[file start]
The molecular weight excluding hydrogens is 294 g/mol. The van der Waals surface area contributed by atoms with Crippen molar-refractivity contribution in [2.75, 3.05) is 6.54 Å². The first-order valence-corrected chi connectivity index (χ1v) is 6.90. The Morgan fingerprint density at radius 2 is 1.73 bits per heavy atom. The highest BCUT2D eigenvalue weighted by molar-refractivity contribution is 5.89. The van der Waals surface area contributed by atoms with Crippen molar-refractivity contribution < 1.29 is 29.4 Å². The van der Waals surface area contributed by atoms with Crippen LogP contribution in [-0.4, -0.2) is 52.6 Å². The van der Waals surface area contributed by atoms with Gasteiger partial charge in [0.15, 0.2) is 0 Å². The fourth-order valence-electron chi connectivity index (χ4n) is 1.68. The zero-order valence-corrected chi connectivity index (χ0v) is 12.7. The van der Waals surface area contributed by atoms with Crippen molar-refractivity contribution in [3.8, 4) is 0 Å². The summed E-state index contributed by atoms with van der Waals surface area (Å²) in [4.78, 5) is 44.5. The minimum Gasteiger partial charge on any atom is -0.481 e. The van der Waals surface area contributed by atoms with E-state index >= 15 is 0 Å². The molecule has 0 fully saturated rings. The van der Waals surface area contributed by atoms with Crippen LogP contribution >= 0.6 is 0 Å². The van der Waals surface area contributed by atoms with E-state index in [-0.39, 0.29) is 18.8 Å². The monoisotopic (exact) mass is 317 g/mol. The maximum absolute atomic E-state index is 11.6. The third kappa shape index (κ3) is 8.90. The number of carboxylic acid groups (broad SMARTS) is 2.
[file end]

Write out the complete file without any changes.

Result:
The molecular weight excluding hydrogens is 294 g/mol. The van der Waals surface area contributed by atoms with Crippen molar-refractivity contribution in [2.75, 3.05) is 6.54 Å². The first-order valence-corrected chi connectivity index (χ1v) is 6.90. The Morgan fingerprint density at radius 2 is 1.73 bits per heavy atom. The highest BCUT2D eigenvalue weighted by molar-refractivity contribution is 5.89. The van der Waals surface area contributed by atoms with Crippen molar-refractivity contribution < 1.29 is 29.4 Å². The van der Waals surface area contributed by atoms with Crippen LogP contribution in [-0.4, -0.2) is 52.6 Å². The van der Waals surface area contributed by atoms with Gasteiger partial charge in [0.15, 0.2) is 0 Å². The fourth-order valence-electron chi connectivity index (χ4n) is 1.68. The zero-order valence-corrected chi connectivity index (χ0v) is 12.7. The van der Waals surface area contributed by atoms with Crippen molar-refractivity contribution in [3.8, 4) is 0 Å². The summed E-state index contributed by atoms with van der Waals surface area (Å²) in [4.78, 5) is 44.5. The minimum Gasteiger partial charge on any atom is -0.481 e. The van der Waals surface area contributed by atoms with E-state index >= 15 is 0 Å². The molecule has 0 fully saturated rings. The van der Waals surface area contributed by atoms with Crippen LogP contribution >= 0.6 is 0 Å². The van der Waals surface area contributed by atoms with E-state index in [-0.39, 0.29) is 18.8 Å². The monoisotopic (exact) mass is 317 g/mol. The maximum absolute atomic E-state index is 11.6. The third kappa shape index (κ3) is 8.90. The number of carboxylic acid groups (broad SMARTS) is 2.